If the exercise is too easy, or too difficult, he will not learn. And he has to find it out for himself. What makes football special is you have a billion techniques. It is not like in tennis where you hit the ball.Wenger demonstrates a low forehand. Then, with more demonstration, he adds, ―In football when you come to hit the ball you have someone pushing you on the top of your left shoulder, and you still have to keep your balance and hit the ball right. At the start your basic movements have to be right, then you adapt.
When you have such a young team you have to be intelligent…show belief…that means tomorrow will be better than yesterday. The younger you are the more you need support. Arsene Wenger, The Telegraph, 24 October 2008
If you are not that physical, and can‘t win that battle, you have to come up with other solutions, better first touch, quicker passing, better crossing, better finishing.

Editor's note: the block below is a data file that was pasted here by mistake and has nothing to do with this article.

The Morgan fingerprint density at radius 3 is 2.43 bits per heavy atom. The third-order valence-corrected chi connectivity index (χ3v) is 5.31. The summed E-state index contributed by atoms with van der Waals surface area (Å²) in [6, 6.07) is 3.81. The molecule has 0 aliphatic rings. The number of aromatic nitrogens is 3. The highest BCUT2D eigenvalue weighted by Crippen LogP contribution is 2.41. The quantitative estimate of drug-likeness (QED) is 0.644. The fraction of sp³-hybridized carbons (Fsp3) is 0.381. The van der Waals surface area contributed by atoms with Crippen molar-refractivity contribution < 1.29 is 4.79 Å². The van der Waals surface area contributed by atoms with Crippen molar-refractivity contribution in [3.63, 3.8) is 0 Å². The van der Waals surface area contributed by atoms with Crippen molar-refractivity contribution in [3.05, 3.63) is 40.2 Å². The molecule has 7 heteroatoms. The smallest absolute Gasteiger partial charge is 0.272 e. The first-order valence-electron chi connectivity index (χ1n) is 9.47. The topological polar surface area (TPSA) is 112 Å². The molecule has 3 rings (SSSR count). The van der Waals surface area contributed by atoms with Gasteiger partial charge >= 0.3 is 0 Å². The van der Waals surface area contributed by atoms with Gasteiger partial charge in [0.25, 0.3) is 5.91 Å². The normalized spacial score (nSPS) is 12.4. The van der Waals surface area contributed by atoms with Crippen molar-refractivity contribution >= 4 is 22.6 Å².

I think it is beautiful when I have the ball and can shoot, but I pass to a team mate who scores. I don‘t see it happen with other teams very often. I see lots of strikers playing for themselves- they want to score, football is a team sport. Robin van Persie, 25 October 2008
  1. 5
 
 

WENGER ON DEFENDING
Arsene Wenger believes that top teams have to be able to attack and that defending is a means to an end.

I am a fan of good defending. I want my team to defend well and to express what they have to say when they have the ball. The target is to defend because you want to say something. When I listen to you, I defend; when I speak, I attack.